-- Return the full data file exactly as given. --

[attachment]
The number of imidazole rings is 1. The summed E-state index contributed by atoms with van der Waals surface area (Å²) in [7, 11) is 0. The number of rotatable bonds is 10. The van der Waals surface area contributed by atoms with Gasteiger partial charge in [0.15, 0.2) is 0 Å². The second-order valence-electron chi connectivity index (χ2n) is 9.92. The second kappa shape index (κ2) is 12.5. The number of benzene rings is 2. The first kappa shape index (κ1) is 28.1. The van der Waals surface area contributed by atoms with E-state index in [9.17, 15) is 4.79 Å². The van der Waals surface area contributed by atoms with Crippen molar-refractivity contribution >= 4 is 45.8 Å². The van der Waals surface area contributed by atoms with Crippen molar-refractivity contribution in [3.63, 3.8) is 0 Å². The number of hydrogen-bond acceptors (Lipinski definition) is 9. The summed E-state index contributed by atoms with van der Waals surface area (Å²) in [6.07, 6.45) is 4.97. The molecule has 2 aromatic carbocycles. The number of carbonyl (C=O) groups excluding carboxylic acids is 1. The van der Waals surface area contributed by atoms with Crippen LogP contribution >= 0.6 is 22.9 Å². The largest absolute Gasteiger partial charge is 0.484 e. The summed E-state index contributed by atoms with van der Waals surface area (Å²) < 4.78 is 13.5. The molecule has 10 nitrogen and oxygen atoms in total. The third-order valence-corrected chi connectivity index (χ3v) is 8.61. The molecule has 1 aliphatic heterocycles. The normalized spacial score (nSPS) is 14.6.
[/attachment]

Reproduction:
The number of imidazole rings is 1. The summed E-state index contributed by atoms with van der Waals surface area (Å²) in [7, 11) is 0. The number of rotatable bonds is 10. The van der Waals surface area contributed by atoms with Gasteiger partial charge in [0.15, 0.2) is 0 Å². The second-order valence-electron chi connectivity index (χ2n) is 9.92. The second kappa shape index (κ2) is 12.5. The number of benzene rings is 2. The first kappa shape index (κ1) is 28.1. The van der Waals surface area contributed by atoms with E-state index in [9.17, 15) is 4.79 Å². The van der Waals surface area contributed by atoms with Crippen molar-refractivity contribution >= 4 is 45.8 Å². The van der Waals surface area contributed by atoms with Crippen molar-refractivity contribution in [3.63, 3.8) is 0 Å². The number of hydrogen-bond acceptors (Lipinski definition) is 9. The summed E-state index contributed by atoms with van der Waals surface area (Å²) in [6.07, 6.45) is 4.97. The molecule has 2 aromatic carbocycles. The number of carbonyl (C=O) groups excluding carboxylic acids is 1. The van der Waals surface area contributed by atoms with Crippen LogP contribution >= 0.6 is 22.9 Å². The largest absolute Gasteiger partial charge is 0.484 e. The summed E-state index contributed by atoms with van der Waals surface area (Å²) < 4.78 is 13.5. The molecule has 10 nitrogen and oxygen atoms in total. The third-order valence-corrected chi connectivity index (χ3v) is 8.61. The molecule has 1 aliphatic heterocycles. The normalized spacial score (nSPS) is 14.6.